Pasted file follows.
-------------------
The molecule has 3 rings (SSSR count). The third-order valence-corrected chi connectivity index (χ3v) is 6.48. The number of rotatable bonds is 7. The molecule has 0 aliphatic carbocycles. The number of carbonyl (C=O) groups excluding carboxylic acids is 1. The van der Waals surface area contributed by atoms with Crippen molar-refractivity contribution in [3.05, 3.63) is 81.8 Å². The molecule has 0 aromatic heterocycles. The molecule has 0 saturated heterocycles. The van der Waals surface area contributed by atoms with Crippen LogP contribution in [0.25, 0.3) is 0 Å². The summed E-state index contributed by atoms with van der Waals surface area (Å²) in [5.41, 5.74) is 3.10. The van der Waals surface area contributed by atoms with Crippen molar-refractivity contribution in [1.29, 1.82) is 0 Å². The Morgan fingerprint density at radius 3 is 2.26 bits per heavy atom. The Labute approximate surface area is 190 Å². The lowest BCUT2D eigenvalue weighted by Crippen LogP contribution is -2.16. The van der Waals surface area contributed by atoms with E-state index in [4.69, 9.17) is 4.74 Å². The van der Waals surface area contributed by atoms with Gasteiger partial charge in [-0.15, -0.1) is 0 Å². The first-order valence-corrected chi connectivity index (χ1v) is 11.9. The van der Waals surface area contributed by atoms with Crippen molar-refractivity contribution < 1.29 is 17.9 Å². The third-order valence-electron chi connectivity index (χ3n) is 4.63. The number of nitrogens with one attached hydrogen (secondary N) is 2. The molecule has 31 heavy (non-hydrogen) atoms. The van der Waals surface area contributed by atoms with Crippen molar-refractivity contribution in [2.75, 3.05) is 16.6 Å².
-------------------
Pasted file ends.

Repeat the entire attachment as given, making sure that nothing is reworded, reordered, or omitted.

The molecule has 3 rings (SSSR count). The third-order valence-corrected chi connectivity index (χ3v) is 6.48. The number of rotatable bonds is 7. The molecule has 0 aliphatic carbocycles. The number of carbonyl (C=O) groups excluding carboxylic acids is 1. The van der Waals surface area contributed by atoms with Crippen molar-refractivity contribution in [3.05, 3.63) is 81.8 Å². The molecule has 0 aromatic heterocycles. The molecule has 0 saturated heterocycles. The van der Waals surface area contributed by atoms with Crippen LogP contribution in [0.25, 0.3) is 0 Å². The summed E-state index contributed by atoms with van der Waals surface area (Å²) in [5.41, 5.74) is 3.10. The van der Waals surface area contributed by atoms with Crippen molar-refractivity contribution in [1.29, 1.82) is 0 Å². The Morgan fingerprint density at radius 3 is 2.26 bits per heavy atom. The Labute approximate surface area is 190 Å². The lowest BCUT2D eigenvalue weighted by Crippen LogP contribution is -2.16. The van der Waals surface area contributed by atoms with E-state index in [4.69, 9.17) is 4.74 Å². The van der Waals surface area contributed by atoms with Gasteiger partial charge in [-0.15, -0.1) is 0 Å². The first-order valence-corrected chi connectivity index (χ1v) is 11.9. The van der Waals surface area contributed by atoms with Crippen molar-refractivity contribution < 1.29 is 17.9 Å². The third-order valence-electron chi connectivity index (χ3n) is 4.63. The number of nitrogens with one attached hydrogen (secondary N) is 2. The molecule has 31 heavy (non-hydrogen) atoms. The van der Waals surface area contributed by atoms with Crippen molar-refractivity contribution in [2.75, 3.05) is 16.6 Å².